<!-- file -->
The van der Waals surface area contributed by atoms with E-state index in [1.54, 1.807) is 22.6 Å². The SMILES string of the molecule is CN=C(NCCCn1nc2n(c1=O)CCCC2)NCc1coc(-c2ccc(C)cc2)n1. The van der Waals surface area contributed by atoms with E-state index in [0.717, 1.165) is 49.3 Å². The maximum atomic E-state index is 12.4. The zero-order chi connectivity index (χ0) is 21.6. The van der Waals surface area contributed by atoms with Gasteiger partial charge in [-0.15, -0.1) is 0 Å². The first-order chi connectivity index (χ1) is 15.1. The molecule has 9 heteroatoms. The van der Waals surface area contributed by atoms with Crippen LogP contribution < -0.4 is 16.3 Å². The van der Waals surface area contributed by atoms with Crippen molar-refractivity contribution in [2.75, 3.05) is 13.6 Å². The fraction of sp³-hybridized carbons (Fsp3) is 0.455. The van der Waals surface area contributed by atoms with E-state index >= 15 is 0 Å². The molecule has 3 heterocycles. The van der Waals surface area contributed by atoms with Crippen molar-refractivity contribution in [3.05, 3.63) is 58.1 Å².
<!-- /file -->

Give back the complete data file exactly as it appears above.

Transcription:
The van der Waals surface area contributed by atoms with E-state index in [1.54, 1.807) is 22.6 Å². The SMILES string of the molecule is CN=C(NCCCn1nc2n(c1=O)CCCC2)NCc1coc(-c2ccc(C)cc2)n1. The van der Waals surface area contributed by atoms with E-state index in [0.717, 1.165) is 49.3 Å². The maximum atomic E-state index is 12.4. The zero-order chi connectivity index (χ0) is 21.6. The van der Waals surface area contributed by atoms with Gasteiger partial charge in [-0.15, -0.1) is 0 Å². The first-order chi connectivity index (χ1) is 15.1. The molecule has 9 heteroatoms. The van der Waals surface area contributed by atoms with Crippen LogP contribution < -0.4 is 16.3 Å². The van der Waals surface area contributed by atoms with Crippen molar-refractivity contribution in [2.75, 3.05) is 13.6 Å². The fraction of sp³-hybridized carbons (Fsp3) is 0.455. The van der Waals surface area contributed by atoms with E-state index >= 15 is 0 Å². The molecule has 3 heterocycles. The van der Waals surface area contributed by atoms with Crippen molar-refractivity contribution in [3.05, 3.63) is 58.1 Å².